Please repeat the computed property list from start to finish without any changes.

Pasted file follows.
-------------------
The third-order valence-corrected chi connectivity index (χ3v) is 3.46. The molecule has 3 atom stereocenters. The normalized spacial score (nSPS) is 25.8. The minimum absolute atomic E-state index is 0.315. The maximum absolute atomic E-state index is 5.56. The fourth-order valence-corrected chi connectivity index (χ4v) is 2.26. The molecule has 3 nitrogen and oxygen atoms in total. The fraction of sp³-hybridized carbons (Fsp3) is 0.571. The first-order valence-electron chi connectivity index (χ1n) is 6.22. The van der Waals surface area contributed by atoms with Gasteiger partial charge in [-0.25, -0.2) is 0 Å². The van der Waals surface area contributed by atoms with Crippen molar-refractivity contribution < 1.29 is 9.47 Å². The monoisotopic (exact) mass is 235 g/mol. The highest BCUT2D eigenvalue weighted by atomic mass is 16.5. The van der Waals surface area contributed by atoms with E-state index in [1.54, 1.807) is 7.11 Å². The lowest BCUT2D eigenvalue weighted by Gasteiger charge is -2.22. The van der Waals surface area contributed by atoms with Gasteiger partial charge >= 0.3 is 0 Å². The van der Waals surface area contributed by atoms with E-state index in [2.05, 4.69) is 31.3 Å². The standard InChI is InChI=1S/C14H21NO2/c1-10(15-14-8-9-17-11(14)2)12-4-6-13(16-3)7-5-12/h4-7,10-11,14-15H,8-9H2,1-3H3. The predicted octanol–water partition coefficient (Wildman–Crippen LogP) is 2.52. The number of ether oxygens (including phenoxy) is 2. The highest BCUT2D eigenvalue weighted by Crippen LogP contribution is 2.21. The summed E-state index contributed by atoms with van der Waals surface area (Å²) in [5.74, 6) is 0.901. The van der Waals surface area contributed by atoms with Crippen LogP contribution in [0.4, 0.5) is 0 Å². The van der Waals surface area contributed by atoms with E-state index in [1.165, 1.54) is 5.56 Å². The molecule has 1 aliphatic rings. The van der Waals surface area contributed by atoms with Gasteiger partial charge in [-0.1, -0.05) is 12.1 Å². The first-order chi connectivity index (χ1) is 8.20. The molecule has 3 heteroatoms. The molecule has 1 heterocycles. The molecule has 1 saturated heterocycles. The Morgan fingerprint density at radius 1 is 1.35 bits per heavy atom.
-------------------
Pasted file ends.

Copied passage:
The third-order valence-corrected chi connectivity index (χ3v) is 3.46. The molecule has 3 atom stereocenters. The normalized spacial score (nSPS) is 25.8. The minimum absolute atomic E-state index is 0.315. The maximum absolute atomic E-state index is 5.56. The fourth-order valence-corrected chi connectivity index (χ4v) is 2.26. The molecule has 3 nitrogen and oxygen atoms in total. The fraction of sp³-hybridized carbons (Fsp3) is 0.571. The first-order valence-electron chi connectivity index (χ1n) is 6.22. The van der Waals surface area contributed by atoms with Gasteiger partial charge in [-0.25, -0.2) is 0 Å². The van der Waals surface area contributed by atoms with Crippen molar-refractivity contribution < 1.29 is 9.47 Å². The monoisotopic (exact) mass is 235 g/mol. The highest BCUT2D eigenvalue weighted by atomic mass is 16.5. The van der Waals surface area contributed by atoms with E-state index in [1.54, 1.807) is 7.11 Å². The lowest BCUT2D eigenvalue weighted by Gasteiger charge is -2.22. The van der Waals surface area contributed by atoms with Gasteiger partial charge >= 0.3 is 0 Å². The van der Waals surface area contributed by atoms with E-state index in [2.05, 4.69) is 31.3 Å². The standard InChI is InChI=1S/C14H21NO2/c1-10(15-14-8-9-17-11(14)2)12-4-6-13(16-3)7-5-12/h4-7,10-11,14-15H,8-9H2,1-3H3. The predicted octanol–water partition coefficient (Wildman–Crippen LogP) is 2.52. The number of ether oxygens (including phenoxy) is 2. The highest BCUT2D eigenvalue weighted by Crippen LogP contribution is 2.21. The summed E-state index contributed by atoms with van der Waals surface area (Å²) in [5.74, 6) is 0.901. The van der Waals surface area contributed by atoms with Crippen LogP contribution in [0.4, 0.5) is 0 Å². The van der Waals surface area contributed by atoms with E-state index in [1.165, 1.54) is 5.56 Å². The molecule has 1 aliphatic rings. The van der Waals surface area contributed by atoms with Gasteiger partial charge in [-0.1, -0.05) is 12.1 Å². The first-order chi connectivity index (χ1) is 8.20. The molecule has 3 heteroatoms. The molecule has 1 heterocycles. The molecule has 1 saturated heterocycles. The Morgan fingerprint density at radius 1 is 1.35 bits per heavy atom.